Deaf Game Review – Heaven’s Vault

Review copy provided by one of our wonderful Twitter followers, thank you Steve!

Game played and reviewed on PC.

Heaven's Vault Deaf Accessibility
6 / 6 Reviewer
Pros
All dialogue is subtitled, subtitles are always easy to read
Cons
Not a single negative thing to be found!
Visual Representation of Dialogue
Visual Cues
Controller Vibration

Heaven’s Vault is a game about archaeology but I promise, it’s unlike every other game “about” archaeology in that you aren’t pillaging ancient ruins in an effort to get rich while shooting hundreds of angry men intent on taking your riches (and your life) nor are you playing as a young woman with daddy issues coming to explore and learn about ancient civilizations and routinely ending up destroying everything in your path instead. You won’t ever have to scale a terrifying rock wall with far-too-convenient ice pick.

In Heaven’s Vault your only tool is your mind as you try to decipher an entire language based on logic and context. And damn is it a refreshing change in a game’s take on archaeology.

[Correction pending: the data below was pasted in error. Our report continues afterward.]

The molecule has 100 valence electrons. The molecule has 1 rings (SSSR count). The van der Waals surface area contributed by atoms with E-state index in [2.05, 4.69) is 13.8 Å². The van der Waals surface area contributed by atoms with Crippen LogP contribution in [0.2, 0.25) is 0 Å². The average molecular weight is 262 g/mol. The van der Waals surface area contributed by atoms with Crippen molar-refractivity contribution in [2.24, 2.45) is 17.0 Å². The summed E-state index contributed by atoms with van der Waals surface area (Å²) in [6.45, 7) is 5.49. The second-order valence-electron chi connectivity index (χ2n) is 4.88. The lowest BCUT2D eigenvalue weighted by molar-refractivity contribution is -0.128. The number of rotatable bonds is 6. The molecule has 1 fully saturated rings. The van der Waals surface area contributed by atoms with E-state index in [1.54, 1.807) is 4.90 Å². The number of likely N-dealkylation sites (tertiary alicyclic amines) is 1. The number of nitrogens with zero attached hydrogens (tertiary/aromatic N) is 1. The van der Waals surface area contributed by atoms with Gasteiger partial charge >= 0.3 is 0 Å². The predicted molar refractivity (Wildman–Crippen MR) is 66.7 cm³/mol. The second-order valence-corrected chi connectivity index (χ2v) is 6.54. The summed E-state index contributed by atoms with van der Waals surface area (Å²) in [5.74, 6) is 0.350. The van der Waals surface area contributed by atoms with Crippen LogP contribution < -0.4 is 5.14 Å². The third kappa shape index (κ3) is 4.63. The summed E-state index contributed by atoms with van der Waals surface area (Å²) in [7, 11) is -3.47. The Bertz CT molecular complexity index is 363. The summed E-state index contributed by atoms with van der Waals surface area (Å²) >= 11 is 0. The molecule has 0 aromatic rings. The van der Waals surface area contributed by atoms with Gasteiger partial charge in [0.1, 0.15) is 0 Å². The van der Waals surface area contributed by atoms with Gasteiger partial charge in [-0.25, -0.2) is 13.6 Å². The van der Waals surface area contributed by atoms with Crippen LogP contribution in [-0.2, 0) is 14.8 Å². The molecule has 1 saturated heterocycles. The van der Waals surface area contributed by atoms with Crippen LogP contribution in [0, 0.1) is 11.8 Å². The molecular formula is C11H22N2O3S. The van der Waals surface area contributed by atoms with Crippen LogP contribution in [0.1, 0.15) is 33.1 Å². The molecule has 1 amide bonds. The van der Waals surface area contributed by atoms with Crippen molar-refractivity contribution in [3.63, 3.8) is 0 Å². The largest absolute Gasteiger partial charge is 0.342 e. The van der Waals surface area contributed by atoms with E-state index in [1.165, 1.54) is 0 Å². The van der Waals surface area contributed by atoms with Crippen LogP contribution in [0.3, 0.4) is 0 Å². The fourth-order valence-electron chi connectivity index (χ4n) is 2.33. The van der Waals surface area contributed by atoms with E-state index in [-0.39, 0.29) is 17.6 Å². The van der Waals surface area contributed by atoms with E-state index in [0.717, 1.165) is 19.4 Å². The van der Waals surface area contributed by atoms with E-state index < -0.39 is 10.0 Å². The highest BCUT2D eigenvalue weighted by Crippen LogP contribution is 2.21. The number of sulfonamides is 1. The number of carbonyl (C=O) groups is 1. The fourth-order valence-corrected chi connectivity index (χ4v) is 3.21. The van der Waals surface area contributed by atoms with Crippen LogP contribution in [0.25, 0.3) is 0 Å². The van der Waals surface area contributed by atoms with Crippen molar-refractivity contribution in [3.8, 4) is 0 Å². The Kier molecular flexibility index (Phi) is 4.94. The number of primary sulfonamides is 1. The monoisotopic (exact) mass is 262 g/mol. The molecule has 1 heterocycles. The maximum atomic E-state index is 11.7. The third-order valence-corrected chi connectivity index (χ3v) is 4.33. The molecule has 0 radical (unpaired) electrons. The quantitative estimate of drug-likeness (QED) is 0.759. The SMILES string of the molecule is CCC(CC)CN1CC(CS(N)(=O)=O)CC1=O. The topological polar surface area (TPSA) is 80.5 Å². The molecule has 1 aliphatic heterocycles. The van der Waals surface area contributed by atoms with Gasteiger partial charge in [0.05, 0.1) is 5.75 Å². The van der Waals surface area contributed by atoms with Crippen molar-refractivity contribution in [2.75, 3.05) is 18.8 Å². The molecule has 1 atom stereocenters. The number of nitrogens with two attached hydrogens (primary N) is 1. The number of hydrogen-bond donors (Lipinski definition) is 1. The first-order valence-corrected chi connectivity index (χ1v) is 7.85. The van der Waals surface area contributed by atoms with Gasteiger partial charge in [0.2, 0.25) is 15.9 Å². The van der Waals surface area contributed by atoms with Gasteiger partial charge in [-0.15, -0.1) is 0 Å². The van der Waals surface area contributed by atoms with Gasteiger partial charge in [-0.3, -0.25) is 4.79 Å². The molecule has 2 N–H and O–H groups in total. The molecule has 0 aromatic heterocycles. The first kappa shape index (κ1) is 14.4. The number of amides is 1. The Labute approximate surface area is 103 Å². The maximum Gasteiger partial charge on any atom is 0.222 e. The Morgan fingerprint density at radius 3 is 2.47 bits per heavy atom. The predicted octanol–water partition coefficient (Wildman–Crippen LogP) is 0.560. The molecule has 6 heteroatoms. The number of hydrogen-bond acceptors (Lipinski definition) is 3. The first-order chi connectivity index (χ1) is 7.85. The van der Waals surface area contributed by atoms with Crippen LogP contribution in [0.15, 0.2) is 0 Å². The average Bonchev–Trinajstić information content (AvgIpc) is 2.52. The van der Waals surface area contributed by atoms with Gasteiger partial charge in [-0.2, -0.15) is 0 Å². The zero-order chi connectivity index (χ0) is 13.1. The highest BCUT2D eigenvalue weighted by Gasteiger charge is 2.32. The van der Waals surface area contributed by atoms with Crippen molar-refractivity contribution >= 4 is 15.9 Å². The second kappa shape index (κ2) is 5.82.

Deaf/hoh accessibility-wise, Heaven’s Vault is equally refreshing.

Game options menu

The options are minimal with the ability to turn subtitles on or off, and a handful of individual volume sliders.

(Note that physically, Heaven’s Vault will be inaccessible for many as there is no key remapping. Required keys are: T, WASD for movement, Q, R, Tab, number keys for dialogue choices, and click and drag with your mouse.)

Wide view of desert mountail range with small structure in the middle of the screen. Large subtitles displayed at bottom of screen.

The cutscene subtitles are lovely and thanks to large text and the darkened background, they’re very easy to read.

Player character  and her robot walking through a desert mountain pass. Dialogue displayed as a speech bubble.

In-game dialogue is equally clear and easy to read. Speaker labels aren’t an issue because all dialogue is presented in speech bubble style with a line leading to the speaking character.

Player character and her mentor inside an office at a university.

Dialogue choices are just as clear and easy to read as the rest of the dialogue.

Unknown language deciphering screen.

To keep from being redundant (more redundant?) for the above image I’ll just say this: All the text you come across in the game is easily legible when playing on PC. Very little is paired with voice acting (only the cutscene narration is actually spoken) so the text has to be great.

Heaven’s Vault is a very deaf/hoh accessible, thought provoking, and unique game that I’m very eager to spend more time with.